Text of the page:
to single residential by the same developer who is now favoring a reversion
back to multi-family.“I don’t recall
that taking place,” a visibly surprised Hanson replied.
Rangel quickly apologized, explaining that he had
“assumed” Hanson was the same owner during the first multi-family zoning
designation when in fact he wasn’t.
Rangel made additional comments that favored
Hanson's case. He said a real estate sign had been up for years at the site in
contention, and zeroed in on New Mexico state legal technicalities which the
city official insisted do not require
that all the people potentially impacted by a zoning change receive notification,
only those living within 100 feet of an affected area (excluding roadways) and
selected at random.
In compliance with the City of Sunland Park’s
legal duty, Rangel told councilors he had delivered them packets containing 35
certified letters sent to residents of the targeted zone.
of Holt, Mynatt Martinez then informed city councilors that they could vote yes
on rezoning, considering that it appeared all the legal notification requirements
were met. He cautioned that an
abstention could be counted as a "no" vote.
Councilor Nuñez asked Hanson what a negative vote
would signify for the apartment project.
"It would be dead," he intoned.
Tension rose in the council chambers as the discussion
tapered off and headed for a vote. Judging by the looks on city councilors'
faces, the decision facing them was a tough one. At the end of the roll call,
Councilors Giove, Nuñez and McBride voted in favor of the ordinance, Jayme
against it and Renteria abstained. With no majority of the six councilors, one
vote short due to Daniel De los Santos' absence, the proposed rezoning ordinance
failed. Looking disgusted, Hanson threw up his hands and stalked out of the
room. Critics breathed a sigh of relief.
But the Valencia Hills residents’ victory could
"(Rezoning) will come back," Councilor
Giove predicted later in the week. "I think the developer did the right
things," Giove said. "It was the second or third meeting on this. He
stated that he would put in high-end apartments… and I'm good with that."
For his part, Hanson was subsequently unavailable
for comment. Looking back at the city council session which he said didn’t
finish until 11:30 pm, Giove voiced frustration at the meeting process, the
pace of progress in reforming city government and problems in overhauling aging
“We have too much on our plate. We’re trying to
recover from 15 years of neglect,” Giove said.
The first term councilman, who is still
considering whether to run for reelection in the 2018 city election, contended
that numerous deficiencies, obstacles and challenges confront the municipal
administration, including the desirability of renegotiating garbage disposal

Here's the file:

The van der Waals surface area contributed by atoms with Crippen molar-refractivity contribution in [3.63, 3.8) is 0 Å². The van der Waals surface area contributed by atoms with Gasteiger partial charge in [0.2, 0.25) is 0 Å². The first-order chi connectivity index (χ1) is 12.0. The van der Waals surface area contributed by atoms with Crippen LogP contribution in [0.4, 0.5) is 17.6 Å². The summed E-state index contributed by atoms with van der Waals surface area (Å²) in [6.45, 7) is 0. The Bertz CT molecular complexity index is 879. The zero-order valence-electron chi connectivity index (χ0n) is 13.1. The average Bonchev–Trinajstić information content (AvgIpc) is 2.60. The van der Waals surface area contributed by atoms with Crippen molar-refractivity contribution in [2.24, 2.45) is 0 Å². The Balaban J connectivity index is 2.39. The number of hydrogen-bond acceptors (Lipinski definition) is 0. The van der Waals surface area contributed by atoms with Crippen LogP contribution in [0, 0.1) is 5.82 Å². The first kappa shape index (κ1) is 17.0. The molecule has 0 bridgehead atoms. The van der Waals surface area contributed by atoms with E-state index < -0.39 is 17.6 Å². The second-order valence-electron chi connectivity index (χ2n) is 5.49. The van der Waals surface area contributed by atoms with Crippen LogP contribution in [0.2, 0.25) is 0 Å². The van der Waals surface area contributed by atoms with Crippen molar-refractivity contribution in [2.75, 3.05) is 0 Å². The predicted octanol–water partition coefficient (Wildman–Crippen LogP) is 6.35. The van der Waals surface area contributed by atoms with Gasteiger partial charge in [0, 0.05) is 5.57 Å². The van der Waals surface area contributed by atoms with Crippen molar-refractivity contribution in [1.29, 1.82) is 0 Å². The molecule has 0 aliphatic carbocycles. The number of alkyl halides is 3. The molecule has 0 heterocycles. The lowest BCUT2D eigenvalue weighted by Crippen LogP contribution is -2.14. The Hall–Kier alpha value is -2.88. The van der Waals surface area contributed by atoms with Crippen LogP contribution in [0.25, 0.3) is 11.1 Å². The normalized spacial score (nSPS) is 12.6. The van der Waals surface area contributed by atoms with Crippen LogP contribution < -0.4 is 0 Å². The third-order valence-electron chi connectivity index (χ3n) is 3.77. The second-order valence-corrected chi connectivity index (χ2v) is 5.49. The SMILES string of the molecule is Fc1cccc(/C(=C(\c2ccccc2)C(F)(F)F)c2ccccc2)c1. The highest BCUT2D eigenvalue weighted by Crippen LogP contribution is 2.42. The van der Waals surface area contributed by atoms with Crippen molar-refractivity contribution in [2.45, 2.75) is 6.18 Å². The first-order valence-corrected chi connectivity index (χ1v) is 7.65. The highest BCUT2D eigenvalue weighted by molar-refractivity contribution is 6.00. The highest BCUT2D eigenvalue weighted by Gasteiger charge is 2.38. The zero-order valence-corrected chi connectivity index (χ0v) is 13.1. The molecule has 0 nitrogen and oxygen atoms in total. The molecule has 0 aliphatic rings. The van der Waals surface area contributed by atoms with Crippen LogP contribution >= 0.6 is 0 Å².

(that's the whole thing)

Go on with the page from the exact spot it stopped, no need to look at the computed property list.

and utility contracts; new management
changes in the long-running campaign to secure a local border crossing with
Mexico; lack of professional expertise
in some key positions; insufficient
state government financial assistance; competition over the tight municipal
budget; and a need for independent
On the other hand, Giove had positive words for
regular educational workshops attended by city council members on planning, zoning
and other issues. “We should be having a hell of lot more if we’re going to get
these things..,” he said. “That requires organization and staff that are
hero is recognized
The November 7 meeting also spent considerable
time discussing animal control in Sunland Park and the city’s inadequate
facility to house captured creatures.
Councilors approved a $30,000 allocation to improve the animal control
program, after hearing about the expense in time and money driving animals to
the bigger Dona Ana County facility.
The proposed budget item sparked a larger
conversation. Though in support of the requested funding, Rangel warned
councilors “this is a band aid solution” demanding a long-term cure like an
ordinance mandating dog licensing, microchips and vaccinations. In response to
a question from Councilor Jayme, Rangel said it would take about six months to
have such an ordinance before city councilors.
Councilor Nuñez steered the conversation to the
working conditions of the city’s dog-catcher, Mr. Chaparro. “I commend him,”
she declared, adding she was worried about his health and safety. “Does he have
a shower?” Nuñez asked. Provoking chuckles, Rangel agreed that Mr. Chaparro
needs shower access, recalling a time when the animal control officer was
sprayed by a skunk and physically exuded evidence of the encounter for three
Dressed in work garb, Mr. Chaparro graciously
accepted the compliments, but stressing he could not do his job completely
alone thanked the Fire Department and other city
staff for pitching in. “We’re a team,” he said.
Ironically, after the reporter left the meeting
and was driving outside the racetrack and casino a naughty little Chihuahua was
running loose along the road, perhaps taking advantage of the absence of city
officials still immersed in their long meeting to make mischief.